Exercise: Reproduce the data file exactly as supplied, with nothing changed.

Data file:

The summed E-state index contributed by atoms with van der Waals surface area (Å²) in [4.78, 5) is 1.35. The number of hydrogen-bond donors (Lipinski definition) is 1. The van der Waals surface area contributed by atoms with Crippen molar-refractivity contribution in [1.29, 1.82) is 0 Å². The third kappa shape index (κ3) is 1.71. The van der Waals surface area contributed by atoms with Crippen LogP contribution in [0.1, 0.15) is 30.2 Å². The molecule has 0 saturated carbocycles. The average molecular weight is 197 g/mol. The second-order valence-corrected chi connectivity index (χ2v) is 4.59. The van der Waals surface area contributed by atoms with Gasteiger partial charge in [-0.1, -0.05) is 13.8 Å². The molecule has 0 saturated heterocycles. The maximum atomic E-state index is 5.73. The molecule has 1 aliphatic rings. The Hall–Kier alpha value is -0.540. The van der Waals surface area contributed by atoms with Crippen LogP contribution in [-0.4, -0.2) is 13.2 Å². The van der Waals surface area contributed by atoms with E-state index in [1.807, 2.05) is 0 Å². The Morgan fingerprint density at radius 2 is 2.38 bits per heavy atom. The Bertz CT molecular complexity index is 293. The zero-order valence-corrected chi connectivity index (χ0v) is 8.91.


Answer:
The summed E-state index contributed by atoms with van der Waals surface area (Å²) in [4.78, 5) is 1.35. The number of hydrogen-bond donors (Lipinski definition) is 1. The van der Waals surface area contributed by atoms with Crippen molar-refractivity contribution in [1.29, 1.82) is 0 Å². The third kappa shape index (κ3) is 1.71. The van der Waals surface area contributed by atoms with Crippen LogP contribution in [0.1, 0.15) is 30.2 Å². The molecule has 0 saturated carbocycles. The average molecular weight is 197 g/mol. The second-order valence-corrected chi connectivity index (χ2v) is 4.59. The van der Waals surface area contributed by atoms with Gasteiger partial charge in [-0.1, -0.05) is 13.8 Å². The molecule has 0 saturated heterocycles. The maximum atomic E-state index is 5.73. The molecule has 1 aliphatic rings. The Hall–Kier alpha value is -0.540. The van der Waals surface area contributed by atoms with Crippen LogP contribution in [-0.4, -0.2) is 13.2 Å². The van der Waals surface area contributed by atoms with E-state index in [1.807, 2.05) is 0 Å². The Morgan fingerprint density at radius 2 is 2.38 bits per heavy atom. The Bertz CT molecular complexity index is 293. The zero-order valence-corrected chi connectivity index (χ0v) is 8.91.